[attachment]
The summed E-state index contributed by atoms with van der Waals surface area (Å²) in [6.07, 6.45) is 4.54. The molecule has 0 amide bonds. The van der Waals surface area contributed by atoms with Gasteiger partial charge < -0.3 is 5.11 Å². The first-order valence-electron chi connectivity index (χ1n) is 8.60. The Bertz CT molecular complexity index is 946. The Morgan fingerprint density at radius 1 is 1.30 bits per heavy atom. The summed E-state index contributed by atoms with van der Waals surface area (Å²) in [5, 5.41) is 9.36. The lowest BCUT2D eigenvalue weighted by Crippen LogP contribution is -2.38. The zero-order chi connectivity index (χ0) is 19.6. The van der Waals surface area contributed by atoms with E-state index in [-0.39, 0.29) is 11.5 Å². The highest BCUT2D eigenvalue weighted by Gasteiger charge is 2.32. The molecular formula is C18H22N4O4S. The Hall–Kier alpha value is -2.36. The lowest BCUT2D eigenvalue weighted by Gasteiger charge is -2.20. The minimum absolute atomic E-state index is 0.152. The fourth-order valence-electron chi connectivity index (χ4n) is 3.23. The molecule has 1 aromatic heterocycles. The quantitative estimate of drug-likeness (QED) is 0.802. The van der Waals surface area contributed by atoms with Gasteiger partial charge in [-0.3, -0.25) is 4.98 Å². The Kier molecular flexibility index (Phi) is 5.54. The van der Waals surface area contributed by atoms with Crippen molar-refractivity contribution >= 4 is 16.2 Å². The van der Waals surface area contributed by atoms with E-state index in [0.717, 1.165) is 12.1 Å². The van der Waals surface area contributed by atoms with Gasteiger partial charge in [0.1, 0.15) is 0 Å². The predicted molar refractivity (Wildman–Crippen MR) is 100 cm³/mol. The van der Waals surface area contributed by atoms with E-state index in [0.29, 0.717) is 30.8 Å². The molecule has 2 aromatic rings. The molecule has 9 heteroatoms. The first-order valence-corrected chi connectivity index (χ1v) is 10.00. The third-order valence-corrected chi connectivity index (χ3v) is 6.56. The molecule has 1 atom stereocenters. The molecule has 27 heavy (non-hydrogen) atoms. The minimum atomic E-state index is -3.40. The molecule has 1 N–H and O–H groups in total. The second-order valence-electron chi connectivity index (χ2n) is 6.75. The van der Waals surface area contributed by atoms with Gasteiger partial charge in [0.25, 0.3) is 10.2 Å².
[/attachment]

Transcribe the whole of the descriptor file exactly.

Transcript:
The summed E-state index contributed by atoms with van der Waals surface area (Å²) in [6.07, 6.45) is 4.54. The molecule has 0 amide bonds. The van der Waals surface area contributed by atoms with Gasteiger partial charge < -0.3 is 5.11 Å². The first-order valence-electron chi connectivity index (χ1n) is 8.60. The Bertz CT molecular complexity index is 946. The Morgan fingerprint density at radius 1 is 1.30 bits per heavy atom. The summed E-state index contributed by atoms with van der Waals surface area (Å²) in [5, 5.41) is 9.36. The lowest BCUT2D eigenvalue weighted by Crippen LogP contribution is -2.38. The zero-order chi connectivity index (χ0) is 19.6. The van der Waals surface area contributed by atoms with E-state index in [-0.39, 0.29) is 11.5 Å². The highest BCUT2D eigenvalue weighted by Gasteiger charge is 2.32. The molecular formula is C18H22N4O4S. The Hall–Kier alpha value is -2.36. The lowest BCUT2D eigenvalue weighted by Gasteiger charge is -2.20. The minimum absolute atomic E-state index is 0.152. The fourth-order valence-electron chi connectivity index (χ4n) is 3.23. The molecule has 1 aromatic heterocycles. The quantitative estimate of drug-likeness (QED) is 0.802. The van der Waals surface area contributed by atoms with Gasteiger partial charge in [-0.3, -0.25) is 4.98 Å². The Kier molecular flexibility index (Phi) is 5.54. The van der Waals surface area contributed by atoms with Crippen molar-refractivity contribution >= 4 is 16.2 Å². The van der Waals surface area contributed by atoms with E-state index in [0.717, 1.165) is 12.1 Å². The van der Waals surface area contributed by atoms with Gasteiger partial charge in [0.1, 0.15) is 0 Å². The predicted molar refractivity (Wildman–Crippen MR) is 100 cm³/mol. The van der Waals surface area contributed by atoms with E-state index in [0.29, 0.717) is 30.8 Å². The molecule has 2 aromatic rings. The molecule has 9 heteroatoms. The first-order valence-corrected chi connectivity index (χ1v) is 10.00. The third-order valence-corrected chi connectivity index (χ3v) is 6.56. The molecule has 1 atom stereocenters. The molecule has 27 heavy (non-hydrogen) atoms. The minimum atomic E-state index is -3.40. The molecule has 1 N–H and O–H groups in total. The second-order valence-electron chi connectivity index (χ2n) is 6.75. The van der Waals surface area contributed by atoms with Gasteiger partial charge in [0.25, 0.3) is 10.2 Å².